Immigrants usually consider themselves representatives of their ethnic group and tend to preserve their cultural perspective by interacting with in-group members (Hopkins, Greenwood, & Birchall, 2007; Safdar, Lay, & Struthers, 2003). For example, Iwasaki and Barlett (2004)) discovered that Aboriginal individuals with diabetes who participated in activities related to their culture found social, psychological, and cultural empowerment as a result. Afghan immigrants created and participated in activities related to their culture, which fostered social bonding (Stack & Iwasaki, 2009). Research also indicates that immigrants desire to maintain their ethnic identity and cultural heritage by participating in activities connected with their culture (Kim, Kleiber, & Kropf, 2001). However, there have been few studies about ethnicity, sports, and serious leisure.

Serious involvement in sports

Stebbins (1992) proposed six distinct qualities of serious leisure that distinguish it from casual leisure: (a) perseverance, (b) significant effort, (c) career development, (d) durable benefits, (e) enablement of the expression of self and identity, and (f) a unique ethos. Stebbins (1996) identified various benefits of serious leisure, including personal enrichment, self-actualization, self-expression, a positive self-image, self-gratification, recreation, and financial returns. In addition, he identified social rewards, such as social attraction, group accomplishment, and contribution toward the development of the group.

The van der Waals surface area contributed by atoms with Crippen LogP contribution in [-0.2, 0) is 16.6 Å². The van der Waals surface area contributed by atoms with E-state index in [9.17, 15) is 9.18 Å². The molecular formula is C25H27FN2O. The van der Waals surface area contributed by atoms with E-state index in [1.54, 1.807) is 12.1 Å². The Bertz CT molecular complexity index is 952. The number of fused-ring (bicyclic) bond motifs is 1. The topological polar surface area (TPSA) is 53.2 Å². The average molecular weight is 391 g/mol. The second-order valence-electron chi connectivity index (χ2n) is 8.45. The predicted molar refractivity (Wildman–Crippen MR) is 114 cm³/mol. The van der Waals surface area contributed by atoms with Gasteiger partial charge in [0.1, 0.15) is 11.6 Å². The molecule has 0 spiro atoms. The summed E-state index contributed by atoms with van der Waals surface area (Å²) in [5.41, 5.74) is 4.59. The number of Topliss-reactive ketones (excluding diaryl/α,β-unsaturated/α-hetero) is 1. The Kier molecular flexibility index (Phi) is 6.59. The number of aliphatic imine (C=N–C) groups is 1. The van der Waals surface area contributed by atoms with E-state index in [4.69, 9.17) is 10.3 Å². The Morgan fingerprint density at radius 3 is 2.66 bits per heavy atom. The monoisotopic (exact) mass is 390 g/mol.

A growing body of literature provides evidence that serious-leisure participation can lead to psychological and physical benefits throughout an individual’s lifespan (Gould, Moore, Karlin, Gaede, Walker, & Dotterweich, 2011; Heo, Lee, McCormick, & Pederson, 2010; Kim, Yamada, Heo, & Han, 2014). For example, in their study on Senior Games participants, Heo, Stebbins, Kim, and Lee (2013) found that the level of involvement with serious leisure was positively related to life satisfaction and health. In addition, Gallant, Aria, and Smale (2013) made the following proposal: Through participation in serious leisure, an individual can discover a lifestyle that contributes to his or her community, human fulfillment, and the maximization of human potential.